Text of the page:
Student responses to advance directives assignments in undergraduate courses in the United States: A qualitative examination of stress appraisals, coping, and outcomes
Guided by stress and coping theory, qualitative content analysis was used to examine student written assignment responses (N = 100) about the importance of and student preparedness for completing their own advance directive (AD). Codes represented primary and secondary appraisals, coping, and outcomes. Primary appraisals were 47% benign, 47% stressful, and 6% irrelevant. Benign primary appraisals were associated with reporting greater internal and external resources and intent to complete an AD. Exposing students to information about AD can be useful, but student completion of an AD should be reserved for classes that help students process emotions and information about their preferences for end-of-life care.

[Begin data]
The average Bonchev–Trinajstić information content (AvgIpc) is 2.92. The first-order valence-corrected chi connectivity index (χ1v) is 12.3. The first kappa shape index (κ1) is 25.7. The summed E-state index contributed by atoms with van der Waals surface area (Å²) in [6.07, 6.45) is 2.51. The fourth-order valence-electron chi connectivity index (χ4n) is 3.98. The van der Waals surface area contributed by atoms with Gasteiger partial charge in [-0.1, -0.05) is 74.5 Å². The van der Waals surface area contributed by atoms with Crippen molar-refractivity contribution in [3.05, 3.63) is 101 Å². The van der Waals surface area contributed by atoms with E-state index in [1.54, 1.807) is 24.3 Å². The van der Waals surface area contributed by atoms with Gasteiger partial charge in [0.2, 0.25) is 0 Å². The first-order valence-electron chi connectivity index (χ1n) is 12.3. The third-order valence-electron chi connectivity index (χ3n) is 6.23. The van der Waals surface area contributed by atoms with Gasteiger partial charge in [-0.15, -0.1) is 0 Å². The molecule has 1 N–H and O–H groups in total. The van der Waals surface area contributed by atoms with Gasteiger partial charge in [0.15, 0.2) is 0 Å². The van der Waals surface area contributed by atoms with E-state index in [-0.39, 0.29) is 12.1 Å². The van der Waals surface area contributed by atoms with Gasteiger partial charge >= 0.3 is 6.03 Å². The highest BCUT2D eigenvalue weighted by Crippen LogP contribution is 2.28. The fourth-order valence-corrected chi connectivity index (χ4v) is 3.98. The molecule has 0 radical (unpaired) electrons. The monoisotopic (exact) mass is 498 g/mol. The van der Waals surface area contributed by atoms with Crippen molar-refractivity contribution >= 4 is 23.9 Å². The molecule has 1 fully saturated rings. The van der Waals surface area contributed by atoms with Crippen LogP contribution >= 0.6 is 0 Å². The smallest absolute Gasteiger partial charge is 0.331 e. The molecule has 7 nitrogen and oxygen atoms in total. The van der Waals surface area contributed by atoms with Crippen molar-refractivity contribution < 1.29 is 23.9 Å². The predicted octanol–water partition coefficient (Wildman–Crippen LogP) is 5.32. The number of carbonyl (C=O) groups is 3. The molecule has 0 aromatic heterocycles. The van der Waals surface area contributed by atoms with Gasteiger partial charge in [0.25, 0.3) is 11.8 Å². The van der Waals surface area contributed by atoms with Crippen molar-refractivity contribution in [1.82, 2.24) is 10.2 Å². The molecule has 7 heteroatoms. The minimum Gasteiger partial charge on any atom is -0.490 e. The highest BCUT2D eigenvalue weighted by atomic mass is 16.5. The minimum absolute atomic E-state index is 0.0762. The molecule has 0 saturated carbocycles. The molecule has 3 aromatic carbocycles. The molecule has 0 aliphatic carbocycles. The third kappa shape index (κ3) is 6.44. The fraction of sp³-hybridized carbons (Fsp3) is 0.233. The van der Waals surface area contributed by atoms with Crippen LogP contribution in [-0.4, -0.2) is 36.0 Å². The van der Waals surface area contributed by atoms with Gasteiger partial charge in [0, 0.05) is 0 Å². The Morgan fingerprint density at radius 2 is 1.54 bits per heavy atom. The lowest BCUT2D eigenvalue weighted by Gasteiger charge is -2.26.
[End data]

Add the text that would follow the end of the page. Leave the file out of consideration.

Templeman, Maureen E., Carlyn E. Vogel, Victoria R. Marino, Debra Dobbs, and William E. Haley. "Student responses to advance directives assignments in undergraduate courses in the United States: A qualitative examination of stress appraisals, coping, and outcomes." Death Studies (2021): 1-11.